The Elder and Disability Law Firm, APC Feb. 16, 2016

Long-term care is becoming increasingly common for individuals. With the rising numbers of Alzheimer's cases in the United States, it is imperative that family members protect themselves from the burdening costs associated with long-term care. All too often families are blindsided by the costs and often Medicare doesn't cover the long-term needs of an individual.


Too many individuals assume that Medicare pays for long-term care, but it doesn't. It is imperative that a person make preparations to preserve their assets to cover the costs associated with long-term care and especially to absorb the remainder of what Medicare doesn't pay - which is a significant chunk.

Part of the reason people misunderstand how Medicare works is they misunderstand the term "nursing care." There are two types of nursing care:

  1. Skilled Care - Medicare will pay for skilled care, but only so much. This is the care required to help restore an individual to how they once were. Medicare will cover up to 20 days if you were previously admitted to the hospital for a minimum of three days. Days 21 to 99 you can still receive coverage, but you'll have to pay a premium (which can start as low as $125 per day and go up). After you've reached 100 days, Medicare will no longer cover your skilled nursing care, even if you require it.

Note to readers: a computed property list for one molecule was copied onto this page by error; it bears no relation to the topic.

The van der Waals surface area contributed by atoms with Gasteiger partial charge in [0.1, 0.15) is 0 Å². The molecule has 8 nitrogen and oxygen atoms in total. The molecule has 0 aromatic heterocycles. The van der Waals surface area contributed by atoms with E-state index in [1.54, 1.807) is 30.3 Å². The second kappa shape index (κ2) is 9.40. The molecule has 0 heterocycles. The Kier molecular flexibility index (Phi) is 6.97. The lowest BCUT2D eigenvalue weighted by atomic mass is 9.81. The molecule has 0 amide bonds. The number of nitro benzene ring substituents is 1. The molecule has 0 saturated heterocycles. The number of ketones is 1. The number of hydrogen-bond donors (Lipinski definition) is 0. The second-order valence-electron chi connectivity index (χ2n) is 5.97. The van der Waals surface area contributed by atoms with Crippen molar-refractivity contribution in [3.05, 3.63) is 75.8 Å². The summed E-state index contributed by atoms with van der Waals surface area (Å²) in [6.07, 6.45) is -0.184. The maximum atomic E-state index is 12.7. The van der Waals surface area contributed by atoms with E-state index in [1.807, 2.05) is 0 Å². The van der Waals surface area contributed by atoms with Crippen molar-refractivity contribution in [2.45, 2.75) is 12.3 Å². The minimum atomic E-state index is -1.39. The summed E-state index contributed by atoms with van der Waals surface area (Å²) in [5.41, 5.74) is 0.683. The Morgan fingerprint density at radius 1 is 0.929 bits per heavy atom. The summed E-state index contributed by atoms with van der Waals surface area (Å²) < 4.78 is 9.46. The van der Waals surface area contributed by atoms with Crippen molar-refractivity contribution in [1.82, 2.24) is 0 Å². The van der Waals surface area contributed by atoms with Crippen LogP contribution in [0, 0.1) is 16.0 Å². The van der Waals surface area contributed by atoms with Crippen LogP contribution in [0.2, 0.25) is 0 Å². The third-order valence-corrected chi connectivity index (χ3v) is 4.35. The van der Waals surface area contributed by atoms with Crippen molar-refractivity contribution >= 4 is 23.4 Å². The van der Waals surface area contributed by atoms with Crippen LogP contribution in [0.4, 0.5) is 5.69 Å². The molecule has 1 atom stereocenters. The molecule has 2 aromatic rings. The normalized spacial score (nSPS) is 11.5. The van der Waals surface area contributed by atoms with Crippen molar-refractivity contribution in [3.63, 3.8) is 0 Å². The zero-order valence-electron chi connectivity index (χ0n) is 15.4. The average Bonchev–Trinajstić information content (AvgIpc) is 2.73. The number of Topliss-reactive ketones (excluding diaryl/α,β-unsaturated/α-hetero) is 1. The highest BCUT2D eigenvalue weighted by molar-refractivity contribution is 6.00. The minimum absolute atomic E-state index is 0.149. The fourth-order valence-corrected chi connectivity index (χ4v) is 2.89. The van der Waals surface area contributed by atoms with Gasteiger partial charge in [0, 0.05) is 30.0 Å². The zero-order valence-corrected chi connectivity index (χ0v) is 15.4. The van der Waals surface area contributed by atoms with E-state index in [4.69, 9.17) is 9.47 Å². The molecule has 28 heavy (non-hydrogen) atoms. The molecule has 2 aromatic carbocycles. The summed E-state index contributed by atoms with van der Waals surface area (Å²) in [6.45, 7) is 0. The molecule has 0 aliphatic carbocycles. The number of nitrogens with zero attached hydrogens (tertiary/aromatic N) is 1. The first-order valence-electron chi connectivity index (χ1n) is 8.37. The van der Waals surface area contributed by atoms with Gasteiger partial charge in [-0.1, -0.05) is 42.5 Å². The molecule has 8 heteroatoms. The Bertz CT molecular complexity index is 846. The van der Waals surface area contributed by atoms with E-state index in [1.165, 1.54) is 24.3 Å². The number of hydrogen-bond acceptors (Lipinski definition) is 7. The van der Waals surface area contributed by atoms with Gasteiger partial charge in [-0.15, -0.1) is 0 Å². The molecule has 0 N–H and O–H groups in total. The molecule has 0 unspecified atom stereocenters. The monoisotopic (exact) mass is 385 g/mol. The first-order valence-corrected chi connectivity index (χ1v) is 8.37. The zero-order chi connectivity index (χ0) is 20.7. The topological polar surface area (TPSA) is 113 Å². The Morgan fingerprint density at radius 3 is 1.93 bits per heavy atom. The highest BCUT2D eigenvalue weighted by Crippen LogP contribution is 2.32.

2. Long-Term Care - Long-term care is not covered by Medicare whatsoever. To Medicare, long-term care is more like custodial care. It doesn't improve your lifestyle or functioning, so you won't receive assistance from Medicare. Long-term care may include assistance eating, toileting, bathing, etc.

If you suspect you'll need long-term care, it is in your best interest to start planning ahead of time and not assume Medicare has you covered.

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